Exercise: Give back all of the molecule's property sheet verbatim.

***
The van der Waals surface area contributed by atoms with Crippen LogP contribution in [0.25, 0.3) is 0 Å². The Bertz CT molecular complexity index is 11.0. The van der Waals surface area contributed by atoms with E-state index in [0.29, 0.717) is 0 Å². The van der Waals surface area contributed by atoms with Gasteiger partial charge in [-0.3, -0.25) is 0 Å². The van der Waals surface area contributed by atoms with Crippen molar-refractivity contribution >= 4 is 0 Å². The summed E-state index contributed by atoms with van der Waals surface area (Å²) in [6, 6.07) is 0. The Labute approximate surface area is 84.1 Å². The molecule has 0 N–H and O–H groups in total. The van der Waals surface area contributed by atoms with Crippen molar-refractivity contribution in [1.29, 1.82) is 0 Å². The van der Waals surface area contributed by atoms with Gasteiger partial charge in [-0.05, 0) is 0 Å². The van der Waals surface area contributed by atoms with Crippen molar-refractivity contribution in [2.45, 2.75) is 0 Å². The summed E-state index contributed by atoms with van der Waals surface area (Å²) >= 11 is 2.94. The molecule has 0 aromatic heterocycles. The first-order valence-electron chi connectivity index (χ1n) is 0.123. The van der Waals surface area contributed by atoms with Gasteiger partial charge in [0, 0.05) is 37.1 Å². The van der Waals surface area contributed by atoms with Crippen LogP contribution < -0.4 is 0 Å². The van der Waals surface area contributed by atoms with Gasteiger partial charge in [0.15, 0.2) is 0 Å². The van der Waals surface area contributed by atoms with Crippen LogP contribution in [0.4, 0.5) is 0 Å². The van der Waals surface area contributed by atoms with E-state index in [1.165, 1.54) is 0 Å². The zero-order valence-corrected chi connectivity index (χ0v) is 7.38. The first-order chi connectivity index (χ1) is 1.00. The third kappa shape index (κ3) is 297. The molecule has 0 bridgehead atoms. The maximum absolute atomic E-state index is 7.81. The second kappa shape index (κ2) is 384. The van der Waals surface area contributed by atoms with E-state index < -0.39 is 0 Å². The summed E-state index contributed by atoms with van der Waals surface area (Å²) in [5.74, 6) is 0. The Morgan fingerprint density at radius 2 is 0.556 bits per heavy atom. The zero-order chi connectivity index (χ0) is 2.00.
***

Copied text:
The van der Waals surface area contributed by atoms with Crippen LogP contribution in [0.25, 0.3) is 0 Å². The Bertz CT molecular complexity index is 11.0. The van der Waals surface area contributed by atoms with E-state index in [0.29, 0.717) is 0 Å². The van der Waals surface area contributed by atoms with Gasteiger partial charge in [-0.3, -0.25) is 0 Å². The van der Waals surface area contributed by atoms with Crippen molar-refractivity contribution >= 4 is 0 Å². The summed E-state index contributed by atoms with van der Waals surface area (Å²) in [6, 6.07) is 0. The Labute approximate surface area is 84.1 Å². The molecule has 0 N–H and O–H groups in total. The van der Waals surface area contributed by atoms with Crippen molar-refractivity contribution in [1.29, 1.82) is 0 Å². The van der Waals surface area contributed by atoms with Gasteiger partial charge in [-0.05, 0) is 0 Å². The van der Waals surface area contributed by atoms with Crippen molar-refractivity contribution in [2.45, 2.75) is 0 Å². The summed E-state index contributed by atoms with van der Waals surface area (Å²) >= 11 is 2.94. The molecule has 0 aromatic heterocycles. The first-order valence-electron chi connectivity index (χ1n) is 0.123. The van der Waals surface area contributed by atoms with Gasteiger partial charge in [0, 0.05) is 37.1 Å². The van der Waals surface area contributed by atoms with Crippen LogP contribution < -0.4 is 0 Å². The van der Waals surface area contributed by atoms with Gasteiger partial charge in [0.15, 0.2) is 0 Å². The van der Waals surface area contributed by atoms with Crippen LogP contribution in [0.4, 0.5) is 0 Å². The van der Waals surface area contributed by atoms with E-state index in [1.165, 1.54) is 0 Å². The zero-order valence-corrected chi connectivity index (χ0v) is 7.38. The first-order chi connectivity index (χ1) is 1.00. The third kappa shape index (κ3) is 297. The molecule has 0 bridgehead atoms. The maximum absolute atomic E-state index is 7.81. The second kappa shape index (κ2) is 384. The van der Waals surface area contributed by atoms with E-state index < -0.39 is 0 Å². The summed E-state index contributed by atoms with van der Waals surface area (Å²) in [5.74, 6) is 0. The Morgan fingerprint density at radius 2 is 0.556 bits per heavy atom. The zero-order chi connectivity index (χ0) is 2.00.